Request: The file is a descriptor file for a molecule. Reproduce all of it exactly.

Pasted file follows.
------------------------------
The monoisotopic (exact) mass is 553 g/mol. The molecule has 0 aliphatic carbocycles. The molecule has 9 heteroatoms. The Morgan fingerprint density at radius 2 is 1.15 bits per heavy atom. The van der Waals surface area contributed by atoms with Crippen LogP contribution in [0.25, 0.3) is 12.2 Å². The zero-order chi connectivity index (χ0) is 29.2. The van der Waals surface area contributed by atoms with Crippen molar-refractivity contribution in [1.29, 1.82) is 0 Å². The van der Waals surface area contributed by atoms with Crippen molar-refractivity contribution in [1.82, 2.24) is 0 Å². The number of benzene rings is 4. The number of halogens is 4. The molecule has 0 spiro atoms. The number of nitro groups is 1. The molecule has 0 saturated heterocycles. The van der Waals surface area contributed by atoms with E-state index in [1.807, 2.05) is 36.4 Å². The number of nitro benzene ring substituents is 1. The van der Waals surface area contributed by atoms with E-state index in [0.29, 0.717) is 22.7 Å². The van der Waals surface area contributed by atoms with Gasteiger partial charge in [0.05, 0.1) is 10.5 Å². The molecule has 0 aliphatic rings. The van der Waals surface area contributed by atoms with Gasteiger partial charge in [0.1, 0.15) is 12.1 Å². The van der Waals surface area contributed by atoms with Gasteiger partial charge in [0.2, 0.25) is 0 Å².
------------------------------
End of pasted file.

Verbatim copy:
The monoisotopic (exact) mass is 553 g/mol. The molecule has 0 aliphatic carbocycles. The molecule has 9 heteroatoms. The Morgan fingerprint density at radius 2 is 1.15 bits per heavy atom. The van der Waals surface area contributed by atoms with Crippen LogP contribution in [0.25, 0.3) is 12.2 Å². The zero-order chi connectivity index (χ0) is 29.2. The van der Waals surface area contributed by atoms with Crippen molar-refractivity contribution in [1.29, 1.82) is 0 Å². The van der Waals surface area contributed by atoms with Crippen molar-refractivity contribution in [1.82, 2.24) is 0 Å². The number of benzene rings is 4. The number of halogens is 4. The molecule has 0 spiro atoms. The number of nitro groups is 1. The molecule has 0 saturated heterocycles. The van der Waals surface area contributed by atoms with E-state index in [1.807, 2.05) is 36.4 Å². The number of nitro benzene ring substituents is 1. The van der Waals surface area contributed by atoms with E-state index in [0.29, 0.717) is 22.7 Å². The van der Waals surface area contributed by atoms with Gasteiger partial charge in [0.05, 0.1) is 10.5 Å². The molecule has 0 aliphatic rings. The van der Waals surface area contributed by atoms with Gasteiger partial charge in [0.1, 0.15) is 12.1 Å². The van der Waals surface area contributed by atoms with Gasteiger partial charge in [0.2, 0.25) is 0 Å².